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Memramcook, New Brunswick Real Estate and Homes for Sale
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Memramcook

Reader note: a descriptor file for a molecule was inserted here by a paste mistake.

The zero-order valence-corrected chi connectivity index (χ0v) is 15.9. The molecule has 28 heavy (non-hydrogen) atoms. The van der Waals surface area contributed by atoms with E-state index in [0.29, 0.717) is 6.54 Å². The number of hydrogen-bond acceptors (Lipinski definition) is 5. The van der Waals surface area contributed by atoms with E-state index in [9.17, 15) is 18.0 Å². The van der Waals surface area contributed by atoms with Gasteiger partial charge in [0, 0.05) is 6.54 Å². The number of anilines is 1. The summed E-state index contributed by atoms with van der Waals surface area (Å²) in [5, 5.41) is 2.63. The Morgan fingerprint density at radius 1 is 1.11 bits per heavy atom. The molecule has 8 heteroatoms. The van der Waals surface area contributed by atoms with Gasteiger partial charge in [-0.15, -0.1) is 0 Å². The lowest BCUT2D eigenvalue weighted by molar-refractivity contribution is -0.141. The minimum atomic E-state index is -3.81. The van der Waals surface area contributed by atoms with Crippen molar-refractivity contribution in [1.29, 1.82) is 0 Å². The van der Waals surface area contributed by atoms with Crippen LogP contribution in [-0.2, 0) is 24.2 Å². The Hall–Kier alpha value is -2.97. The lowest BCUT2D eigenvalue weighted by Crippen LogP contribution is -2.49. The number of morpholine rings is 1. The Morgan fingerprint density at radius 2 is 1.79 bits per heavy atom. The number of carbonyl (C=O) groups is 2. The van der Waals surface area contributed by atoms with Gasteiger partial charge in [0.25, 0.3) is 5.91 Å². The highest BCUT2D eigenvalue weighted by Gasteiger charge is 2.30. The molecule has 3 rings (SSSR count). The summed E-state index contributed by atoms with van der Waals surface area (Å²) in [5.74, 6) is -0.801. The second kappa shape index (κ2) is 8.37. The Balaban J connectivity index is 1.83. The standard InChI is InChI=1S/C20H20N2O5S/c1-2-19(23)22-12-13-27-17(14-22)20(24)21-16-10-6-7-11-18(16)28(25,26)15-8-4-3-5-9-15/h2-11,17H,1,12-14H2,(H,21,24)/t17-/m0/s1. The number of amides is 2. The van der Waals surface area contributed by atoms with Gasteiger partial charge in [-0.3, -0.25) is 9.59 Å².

Memramcook is a Canadian village in Westmorland County, New Brunswick. Located in south-eastern New Brunswick, the community is predominantly people of Acadian descent who speak the Chiac derivative of the French language.Memramcook is called the "Berceau de l'Acadie", which translates to "cradle of Acadia". Long been inhabited by the Mi'kmaq, the site saw the arrival of Acadians in 1700.The village name is originally Micmac and means "crooked river," referring to the many intricacies of the Memramcook River. The first mention of the area used the spelling Mémérancouque. The missionaries turned it into Memerancook, Memerancooque (1757), Memeramcook (1803), Memramkook (1812), Mamramcook (1812) and finally Memramcook. There have been several recent controversies about the name, such as people who offer the spelling Memramcouk or Memramkouke.In August 1755, English soldiers were sent to Beaubassin, Petitcodiac, Chipoudy, and Memramcook to take the Acadiens prisoners. However, through guidance by the local missionary, Father LeGuerne, the Acadians hid in the woods. Then, on August 26, Lieutenant Boishébert of Miramichi and 125 soldiers and a group of Micmacs, surprised 200 Englishmen, under the command of Major Frye. The English had set fire to the church of Chipoudy and 181 homes, as well as 250 houses in Petitcodiac. Boishébert gave the order to attack at the moment that the English were setting fire to the church of Petitcodiac. After three hours of fierce fighting, the English retreated, leaving behind 50 dead, and around 60 wounded. It was thus that 200 families were able to escape the deportation.It saw its major growth, both culturally and politically, in the 18th and 19th centuries. The preservation and renaissance of the Acadian culture in Maritime Canada began in this picturesque village, largely as a result of the intervention of the seminary/collegiate at College St-Joseph - one of the founding colleges of the Université de Moncton. College St-Joseph, the first Francophone university in the Maritimes, opened its doors in the village in 1864.

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